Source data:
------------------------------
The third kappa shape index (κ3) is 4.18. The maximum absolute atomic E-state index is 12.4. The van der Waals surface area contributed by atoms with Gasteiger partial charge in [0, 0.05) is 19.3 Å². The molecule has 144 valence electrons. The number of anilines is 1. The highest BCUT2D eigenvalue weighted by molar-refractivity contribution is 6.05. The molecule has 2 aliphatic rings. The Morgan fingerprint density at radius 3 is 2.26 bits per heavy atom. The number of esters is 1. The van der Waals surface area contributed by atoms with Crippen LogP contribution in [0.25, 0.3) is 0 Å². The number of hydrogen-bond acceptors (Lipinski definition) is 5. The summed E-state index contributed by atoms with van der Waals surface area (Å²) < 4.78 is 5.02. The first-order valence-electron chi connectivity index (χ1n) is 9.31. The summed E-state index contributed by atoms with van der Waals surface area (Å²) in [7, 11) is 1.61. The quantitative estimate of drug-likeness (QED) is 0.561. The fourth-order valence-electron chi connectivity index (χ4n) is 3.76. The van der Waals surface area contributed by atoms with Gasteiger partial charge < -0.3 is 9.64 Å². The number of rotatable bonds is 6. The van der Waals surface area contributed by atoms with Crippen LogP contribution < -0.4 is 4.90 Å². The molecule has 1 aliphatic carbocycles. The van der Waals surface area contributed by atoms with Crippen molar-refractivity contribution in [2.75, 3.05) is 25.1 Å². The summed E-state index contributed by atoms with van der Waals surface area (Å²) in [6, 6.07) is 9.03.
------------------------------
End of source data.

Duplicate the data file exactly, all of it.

The third kappa shape index (κ3) is 4.18. The maximum absolute atomic E-state index is 12.4. The van der Waals surface area contributed by atoms with Gasteiger partial charge in [0, 0.05) is 19.3 Å². The molecule has 144 valence electrons. The number of anilines is 1. The highest BCUT2D eigenvalue weighted by molar-refractivity contribution is 6.05. The molecule has 2 aliphatic rings. The Morgan fingerprint density at radius 3 is 2.26 bits per heavy atom. The number of esters is 1. The van der Waals surface area contributed by atoms with Crippen LogP contribution in [0.25, 0.3) is 0 Å². The number of hydrogen-bond acceptors (Lipinski definition) is 5. The summed E-state index contributed by atoms with van der Waals surface area (Å²) < 4.78 is 5.02. The first-order valence-electron chi connectivity index (χ1n) is 9.31. The summed E-state index contributed by atoms with van der Waals surface area (Å²) in [7, 11) is 1.61. The quantitative estimate of drug-likeness (QED) is 0.561. The fourth-order valence-electron chi connectivity index (χ4n) is 3.76. The van der Waals surface area contributed by atoms with Gasteiger partial charge < -0.3 is 9.64 Å². The number of rotatable bonds is 6. The van der Waals surface area contributed by atoms with Crippen LogP contribution < -0.4 is 4.90 Å². The molecule has 1 aliphatic carbocycles. The van der Waals surface area contributed by atoms with Crippen molar-refractivity contribution in [2.75, 3.05) is 25.1 Å². The summed E-state index contributed by atoms with van der Waals surface area (Å²) in [6, 6.07) is 9.03.